unable to run compiled C code on minimorph

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This topic contains 9 replies, has 2 voices, and was last updated by  Sean 4 years, 7 months ago.

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    I’m having trouble running software that I have written for the minimorph in C. The program is stored on the SD card, when I navigate to “/mnt” using the terminal on my linux mint host pc connected to the minimorph and run my code using “./c_code” (c_code being the name of the file), the output I get is ” line 1: syntax error: unexpected “(” “. When I try to run the code using the codescape debugger, I get “Error: Cannot open Program File”.

    I have tried running the program having booted the board from the SPI flash and with the “vmlinux.ub” file on the SD card and have had the same result.

    I wrote a simple Hello, World application and compiled it using the meta-linux gcc and was able to run that just fine.

    Do you know what could be wrong with my setup?



    that does sound slightly strange.

    When you say “compiled it using the meta-linux gcc and was able to run that just fine“, where did you run this?

    On your host, please let me know the output of
    $ file c_code



    I ran the “Hello, World” application through the terminal as well using:
    $ ./code_test

    The output of “file c_code” is:
    -sh: file: not found
    The same output is returned if i type “file filename.ext” for any file in the “/mnt” directory.



    So I can better understand your situation, please could you answer all of the following questions…

    1. Can you list the files in /mnt from a terminal on the minimorph?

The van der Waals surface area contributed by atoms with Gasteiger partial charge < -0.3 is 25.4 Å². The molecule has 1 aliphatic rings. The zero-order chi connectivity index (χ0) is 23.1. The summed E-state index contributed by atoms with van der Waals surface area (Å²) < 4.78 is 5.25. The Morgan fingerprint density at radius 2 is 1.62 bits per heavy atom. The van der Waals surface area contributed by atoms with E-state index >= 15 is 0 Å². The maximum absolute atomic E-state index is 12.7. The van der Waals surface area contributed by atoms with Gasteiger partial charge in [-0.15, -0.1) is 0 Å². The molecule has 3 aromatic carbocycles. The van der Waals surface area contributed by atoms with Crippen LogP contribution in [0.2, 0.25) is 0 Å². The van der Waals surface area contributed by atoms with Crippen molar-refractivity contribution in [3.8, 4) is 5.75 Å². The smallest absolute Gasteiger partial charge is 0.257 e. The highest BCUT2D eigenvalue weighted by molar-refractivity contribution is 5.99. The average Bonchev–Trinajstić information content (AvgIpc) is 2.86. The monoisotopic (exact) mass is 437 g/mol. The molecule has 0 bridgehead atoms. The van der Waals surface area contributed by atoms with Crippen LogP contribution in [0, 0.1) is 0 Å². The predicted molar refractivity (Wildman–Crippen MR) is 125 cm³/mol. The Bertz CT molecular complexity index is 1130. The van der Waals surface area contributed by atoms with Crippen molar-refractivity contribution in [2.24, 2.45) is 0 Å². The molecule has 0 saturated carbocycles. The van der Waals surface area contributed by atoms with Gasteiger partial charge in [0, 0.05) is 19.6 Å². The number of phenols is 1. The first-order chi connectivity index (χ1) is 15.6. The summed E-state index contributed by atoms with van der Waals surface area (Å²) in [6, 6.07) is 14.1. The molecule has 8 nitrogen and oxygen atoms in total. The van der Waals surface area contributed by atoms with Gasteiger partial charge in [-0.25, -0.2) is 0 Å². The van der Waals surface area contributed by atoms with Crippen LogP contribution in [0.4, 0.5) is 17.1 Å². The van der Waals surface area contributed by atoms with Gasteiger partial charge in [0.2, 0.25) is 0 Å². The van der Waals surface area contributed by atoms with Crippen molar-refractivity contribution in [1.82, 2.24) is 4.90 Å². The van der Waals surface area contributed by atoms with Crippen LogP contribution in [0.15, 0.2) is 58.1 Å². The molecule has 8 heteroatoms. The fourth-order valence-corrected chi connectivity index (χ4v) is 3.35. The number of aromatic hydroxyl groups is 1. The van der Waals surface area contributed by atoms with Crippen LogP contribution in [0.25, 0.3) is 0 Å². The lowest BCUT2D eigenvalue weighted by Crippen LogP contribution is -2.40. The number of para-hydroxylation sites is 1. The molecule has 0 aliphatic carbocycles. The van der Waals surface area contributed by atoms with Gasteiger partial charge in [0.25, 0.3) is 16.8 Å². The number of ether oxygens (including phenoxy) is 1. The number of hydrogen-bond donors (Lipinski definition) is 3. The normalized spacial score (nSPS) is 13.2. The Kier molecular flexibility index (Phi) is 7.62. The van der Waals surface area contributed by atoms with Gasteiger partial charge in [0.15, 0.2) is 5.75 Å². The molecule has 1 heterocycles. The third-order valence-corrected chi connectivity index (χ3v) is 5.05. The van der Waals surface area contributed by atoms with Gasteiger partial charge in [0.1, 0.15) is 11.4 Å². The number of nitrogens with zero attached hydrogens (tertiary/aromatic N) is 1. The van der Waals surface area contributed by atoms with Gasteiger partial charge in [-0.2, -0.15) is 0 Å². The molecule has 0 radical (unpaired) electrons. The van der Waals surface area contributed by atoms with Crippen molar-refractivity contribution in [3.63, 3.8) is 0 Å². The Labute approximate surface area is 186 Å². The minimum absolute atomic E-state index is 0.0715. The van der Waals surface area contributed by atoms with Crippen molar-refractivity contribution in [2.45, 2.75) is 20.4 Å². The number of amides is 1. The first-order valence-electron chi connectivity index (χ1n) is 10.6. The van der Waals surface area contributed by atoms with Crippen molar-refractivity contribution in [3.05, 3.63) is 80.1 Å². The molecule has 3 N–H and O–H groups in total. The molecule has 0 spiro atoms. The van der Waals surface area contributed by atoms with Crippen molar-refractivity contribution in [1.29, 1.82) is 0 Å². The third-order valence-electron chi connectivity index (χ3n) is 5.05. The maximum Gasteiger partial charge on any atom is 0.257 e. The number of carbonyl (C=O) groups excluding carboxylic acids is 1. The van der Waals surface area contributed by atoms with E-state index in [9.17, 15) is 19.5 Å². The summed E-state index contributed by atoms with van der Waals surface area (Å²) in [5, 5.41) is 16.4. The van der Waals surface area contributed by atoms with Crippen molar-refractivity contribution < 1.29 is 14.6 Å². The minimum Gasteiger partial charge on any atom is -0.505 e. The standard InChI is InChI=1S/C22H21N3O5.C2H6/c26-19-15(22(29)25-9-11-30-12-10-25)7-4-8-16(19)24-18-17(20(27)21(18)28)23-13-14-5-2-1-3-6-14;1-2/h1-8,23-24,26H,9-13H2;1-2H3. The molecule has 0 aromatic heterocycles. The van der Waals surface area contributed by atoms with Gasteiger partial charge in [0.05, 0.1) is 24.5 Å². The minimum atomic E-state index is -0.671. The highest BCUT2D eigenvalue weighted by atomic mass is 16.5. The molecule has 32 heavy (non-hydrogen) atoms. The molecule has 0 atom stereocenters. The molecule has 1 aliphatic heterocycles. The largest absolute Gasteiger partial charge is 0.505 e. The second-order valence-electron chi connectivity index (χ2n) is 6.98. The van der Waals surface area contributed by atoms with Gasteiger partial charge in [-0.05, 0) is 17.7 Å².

2. If you do a long listing (ls -l /mnt/), is there a filesize associated with the files?
    3. If you edit the file using vi, is it binary or text in the file.
      With a bracket on line 1, it sounds like it’s not been compiled correctly.
    4. Can you confirm that you compiled code_test or are you running the one provided in the SDK?
    5. What version of SDK do you have?




    The result of ” ls -l” is:
    -rwxr-xr-x 1 root root 27144 Sep 25 2013 X.bin
    -rwxr-xr-x 1 root root 2412975 Sep 25 2013 Y.bin
    -rwxr-xr-x 1 root root 16619 Oct 13 2013 c_code
    -rwxr-xr-x 1 root root 9264 Oct 13 2013 code_test
    -rwxr-xr-x 1 root root 897484 Sep 25 2013 test.bin
    -rwxr-xr-x 1 root root 6392605 Feb 7 2013 vmlinux.ub

    (The files “X.bin”, “Y.bin” and “test.bin” are files that will be used by my program.)
    If I type:
    $ vi c_code
    Into the terminal, the output is an unintelligible sequence of symbols so (definitely not a text file)

    I did not compile “code_test” from the SDK. The version of “code_test” I downloaded had no main function so I wrote my own and compiled it using the same make file (and kept the output name). My simple program uses “printf” to print “Hello, World” on the screen.

    I am using V1.9 of the SDK.



    Thanks for that – all looks good.

    With a copy of the c_code binary on your host system, use the file program (as discussed earlier) on your host system to identify the file type.

    I really need to know this information to proceed.




    The result of “file c_code” is:
    c_code: ELF 64-bit LSB executable, x86-64, version 1 (SYSV), dynamically linked (uses shared libs), for GNU/Linux 2.6.24, BuildID[sha1]=0x67cf02c22552ee09655a5e985f15aaad78c54c6f, not stripped



    Ok, so that’s the answer – if you run that on the included pre-compiled hello example, you’ll see something like the following:
    $ file hello
    hello: ELF 32-bit LSB executable, META, version 1 (SYSV), dynamically linked (uses shared libs), not stripped

    Your example is compiled for x86-64, not Meta.

    You need to make sure you’ve got the CROSS_COMPILE variable setup if you are using a version of the make file detailed in the docs or ensure you run the meta gcc, not the one for building applications for your host system.




    I rebuilt my toolchain then re-registered the CROSS_COMPILE environment variable and was able to successfully compile my code and run it on the minimorph.

    Thank you. 🙂



    Great – good to hear you are up and running.



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